Judge orders state to allow in-person visits for lawyers and jailed clients, whether vaccinated or not

Spring Creek Correctional Center. (Department of Corrections photo)
Spring Creek Correctional Center. (Department of Corrections)

A judge has ordered the Alaska Department of Corrections to allow in-person visitation between lawyers and their clients in jail, regardless of the clients’ COVID-19 vaccination status.

The order comes as misdemeanor trials are set to resume April 19 and felony trials June 1, after being mostly put on pause for more than a year due to the pandemic.

The Department of Corrections suspended all visitation at its facilities in March 2020 as a precaution against the virus, which infected 2,145 and killed five people in Alaska prisons.

Earlier this year, as case counts declined and Alaska slipped into the minority of states still barring in-person meetings between lawyers and jailed clients, the Alaska Association of Criminal Defense Lawyers filed a lawsuit, saying in-person visits are crucial to building trust and providing effective legal counsel.

“You can build a relationship over the phone and over video conference, but it’s not the same quality relationship, right?” said Jeffrey Robinson, a former public defender and association member.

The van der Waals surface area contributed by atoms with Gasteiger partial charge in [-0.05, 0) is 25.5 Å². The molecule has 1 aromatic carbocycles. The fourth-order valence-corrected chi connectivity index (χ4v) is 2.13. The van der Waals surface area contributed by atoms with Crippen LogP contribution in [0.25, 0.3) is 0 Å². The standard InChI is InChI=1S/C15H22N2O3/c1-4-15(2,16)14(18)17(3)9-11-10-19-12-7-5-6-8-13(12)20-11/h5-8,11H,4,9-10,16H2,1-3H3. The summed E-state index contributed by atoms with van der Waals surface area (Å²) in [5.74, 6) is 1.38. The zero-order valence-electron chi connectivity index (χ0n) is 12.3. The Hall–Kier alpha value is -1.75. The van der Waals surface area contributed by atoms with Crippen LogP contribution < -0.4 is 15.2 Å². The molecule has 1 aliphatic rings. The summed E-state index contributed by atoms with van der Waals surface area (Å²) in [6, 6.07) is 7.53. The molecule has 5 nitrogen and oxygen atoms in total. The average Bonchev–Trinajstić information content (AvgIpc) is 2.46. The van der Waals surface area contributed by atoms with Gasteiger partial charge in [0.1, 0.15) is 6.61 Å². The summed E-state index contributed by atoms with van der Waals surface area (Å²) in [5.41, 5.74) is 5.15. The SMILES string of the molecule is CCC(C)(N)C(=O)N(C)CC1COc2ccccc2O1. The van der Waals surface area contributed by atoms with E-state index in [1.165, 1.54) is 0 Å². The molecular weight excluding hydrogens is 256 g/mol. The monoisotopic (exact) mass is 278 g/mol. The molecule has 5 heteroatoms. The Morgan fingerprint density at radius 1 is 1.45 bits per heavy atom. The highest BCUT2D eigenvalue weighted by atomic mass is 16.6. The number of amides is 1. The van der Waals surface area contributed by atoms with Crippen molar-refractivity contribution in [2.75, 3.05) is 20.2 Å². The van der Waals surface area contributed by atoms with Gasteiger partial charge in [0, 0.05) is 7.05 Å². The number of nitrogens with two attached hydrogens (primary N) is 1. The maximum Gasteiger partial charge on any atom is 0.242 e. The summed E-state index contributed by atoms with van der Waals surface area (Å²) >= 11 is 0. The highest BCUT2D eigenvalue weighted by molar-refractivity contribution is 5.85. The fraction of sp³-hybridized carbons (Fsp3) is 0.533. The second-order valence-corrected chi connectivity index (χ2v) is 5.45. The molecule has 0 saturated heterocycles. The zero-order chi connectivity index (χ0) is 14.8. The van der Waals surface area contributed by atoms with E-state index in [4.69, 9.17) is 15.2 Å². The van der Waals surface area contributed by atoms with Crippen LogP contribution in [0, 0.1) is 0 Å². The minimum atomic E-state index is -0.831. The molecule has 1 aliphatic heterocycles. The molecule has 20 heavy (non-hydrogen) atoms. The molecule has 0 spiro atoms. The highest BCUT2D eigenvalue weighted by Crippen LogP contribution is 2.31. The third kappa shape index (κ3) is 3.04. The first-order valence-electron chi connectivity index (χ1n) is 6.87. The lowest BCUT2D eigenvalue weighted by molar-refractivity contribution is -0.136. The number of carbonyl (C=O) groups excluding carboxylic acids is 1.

As part of the case against DOC, Robinson said the association received troubling statements from its members about clients not trusting them and getting shoddy legal advice from other prisoners.

“They’ve never met their attorney, they don’t know what that person looks like,” Robinson said. “And so a lot of the attorneys that we were getting affidavits from had told us that their clients are just mistrustful of their advice, they’re turning to jailhouse lawyers.”

DOC announced last month it would allow in-person visits to resume between fully vaccinated prisoners and lawyers. But the association said that wasn’t good enough, with the resumption of trials fast approaching, so they went back to court to ask for an injunction.

Superior Court Judge Una Gandbhir agreed, and granted the injunction in an order Monday, saying that continuing to prevent such visitation would cause “irreparable harm” to the clients. She also noted DOC is not requiring its own employees to get vaccinated.

As of Wednesday, DOC said it had 4,537 people in custody and had fully vaccinated about 1,600 of them.

DOC officials declined a request for an interview and did not respond to emailed questions about whether the department would appeal the order.

But Robinson, with the statewide Association of Defense Attorneys, said he’s heard anecdotally DOC will not appeal. Lawyers are scheduling in-person visits with clients for as soon as Thursday.

Editor’s note: This story has been corrected to accurately reflect the number of inmates in DOC custody.

Casey Grove is the host of Alaska News Nightly and a general assignment reporter at Alaska Public Media with an emphasis on crime and courts.

Previous articleWhat is ski biking? And why is it so fun?! | INDIE ALASKA
Next articleDunbar and Bronson still lead Anchorage mayor’s race as more ballots are counted